The challenge of baking many types of cookies

Instead of flocking to restaurants, three home cooks are whipping up feasts for family and friends this Chinese New Year. They share their tried-and-tested recipes with SundayLife!

Getting stressed out is part of Mr Kenneth Goh's annual ritual to get into the swing of the Chinese New Year festivities.

The 49-year-old stay-at-home dad bakes up to 30 tubs of goodies in the two weeks before the big day.

He decorates his executive apartment in Eunos with auspicious items such as nian gao (sweet sticky cake), pineapples and Chinese leeks and festive decorations.

He says: "I feel pressurised as there is a lot to do, but getting into the festive mood starts from baking cookies and doing preparation work. It is part of preserving our culture."

One component off his shopping list is Chinese New Year goodies. Besides pineapple tarts and kueh bangkit, he lets his creativity flow by baking cookies with cream cheese and bak kwa; salted egg yolk; and plum and cream cheese. He improvises on recipes posted on online cooking websites or baking enthusiast groups.

The self-taught baker says: "I get a sense of achievement from challenging myself to bake a wide variety of cookies, which adds to my baking experience."

Mr Goh, who was a former chief planning officer in the manufacturing industry, has been baking for 10 years.

New to his cookie repertoire this year is cherry blossom stained glass cookies, which is an Asian take on shortbread stained glass cookies. He uses a pineapple tart mould to create the flower-shaped cookies. They have a festive vibe from the bright red core made from melted candy.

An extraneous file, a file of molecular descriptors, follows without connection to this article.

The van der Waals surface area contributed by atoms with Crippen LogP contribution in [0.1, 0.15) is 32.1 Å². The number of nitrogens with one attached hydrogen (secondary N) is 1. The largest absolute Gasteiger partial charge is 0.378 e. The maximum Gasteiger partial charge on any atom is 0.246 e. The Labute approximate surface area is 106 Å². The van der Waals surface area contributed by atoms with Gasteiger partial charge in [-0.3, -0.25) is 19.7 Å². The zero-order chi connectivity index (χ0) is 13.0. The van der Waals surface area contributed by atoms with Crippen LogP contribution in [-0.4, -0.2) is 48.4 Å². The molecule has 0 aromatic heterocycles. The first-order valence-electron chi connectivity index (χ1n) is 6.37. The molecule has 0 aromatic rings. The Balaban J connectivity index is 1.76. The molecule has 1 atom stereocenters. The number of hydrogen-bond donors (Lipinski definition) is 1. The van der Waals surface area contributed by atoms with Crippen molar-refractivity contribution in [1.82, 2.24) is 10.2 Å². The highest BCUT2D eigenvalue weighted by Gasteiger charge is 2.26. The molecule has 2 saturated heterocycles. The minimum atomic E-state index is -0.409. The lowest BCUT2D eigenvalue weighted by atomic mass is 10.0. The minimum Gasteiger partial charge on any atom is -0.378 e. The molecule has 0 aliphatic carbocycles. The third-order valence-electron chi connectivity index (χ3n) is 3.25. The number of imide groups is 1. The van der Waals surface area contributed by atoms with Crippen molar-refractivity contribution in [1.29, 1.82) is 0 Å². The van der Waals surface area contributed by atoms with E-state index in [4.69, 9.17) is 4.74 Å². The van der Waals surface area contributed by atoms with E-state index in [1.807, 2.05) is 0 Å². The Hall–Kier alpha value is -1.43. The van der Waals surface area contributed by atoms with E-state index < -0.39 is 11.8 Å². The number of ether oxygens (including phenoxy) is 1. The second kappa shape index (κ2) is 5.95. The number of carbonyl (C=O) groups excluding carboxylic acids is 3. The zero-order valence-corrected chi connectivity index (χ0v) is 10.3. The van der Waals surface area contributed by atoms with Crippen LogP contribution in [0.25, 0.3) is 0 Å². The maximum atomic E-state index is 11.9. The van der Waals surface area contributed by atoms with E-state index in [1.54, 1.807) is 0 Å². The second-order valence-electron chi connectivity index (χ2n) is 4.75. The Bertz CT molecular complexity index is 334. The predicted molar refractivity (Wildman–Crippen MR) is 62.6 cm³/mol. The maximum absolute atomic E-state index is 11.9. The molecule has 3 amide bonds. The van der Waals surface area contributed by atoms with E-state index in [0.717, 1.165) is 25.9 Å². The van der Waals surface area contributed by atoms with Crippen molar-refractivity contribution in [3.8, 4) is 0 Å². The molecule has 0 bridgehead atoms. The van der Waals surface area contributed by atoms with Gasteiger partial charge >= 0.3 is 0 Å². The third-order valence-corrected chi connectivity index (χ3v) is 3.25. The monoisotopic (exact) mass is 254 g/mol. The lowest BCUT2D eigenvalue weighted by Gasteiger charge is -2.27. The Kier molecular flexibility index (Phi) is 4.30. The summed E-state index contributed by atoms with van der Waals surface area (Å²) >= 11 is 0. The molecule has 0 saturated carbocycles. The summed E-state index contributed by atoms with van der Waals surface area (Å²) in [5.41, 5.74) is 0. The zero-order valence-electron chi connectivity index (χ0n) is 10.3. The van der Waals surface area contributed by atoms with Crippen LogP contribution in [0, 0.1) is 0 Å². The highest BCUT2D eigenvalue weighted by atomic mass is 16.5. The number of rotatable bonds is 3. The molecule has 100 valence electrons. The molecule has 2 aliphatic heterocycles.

The father of a boy aged eight and a girl aged 10 experimented with three types of red-coloured candy before settling on strawberry-flavoured Halls Vita-C candy.

He says: "The most challenging part is choosing a candy that doesn't melt easily and will not turn sticky at room temperature so that the cookies are not stained when stacked on top of one another."

His cookies are part of festive goodie bags that he distributes to relatives and neighbours. These bags might also contain mandarin oranges, pomelo or a potted narcissus plant.

Mr Goh, who is the youngest of five brothers, plans to take his baked goods with him when he returns to his hometown, Kuching, in Malaysia for the Chinese New Year. The Singapore permanent resident, who is married to secretary Kon Siew Kee, 44, says: "It is more noisy and rowdy celebrating there, there will be so much smoke from the firecrackers that I will hardly be able to sleep or breathe."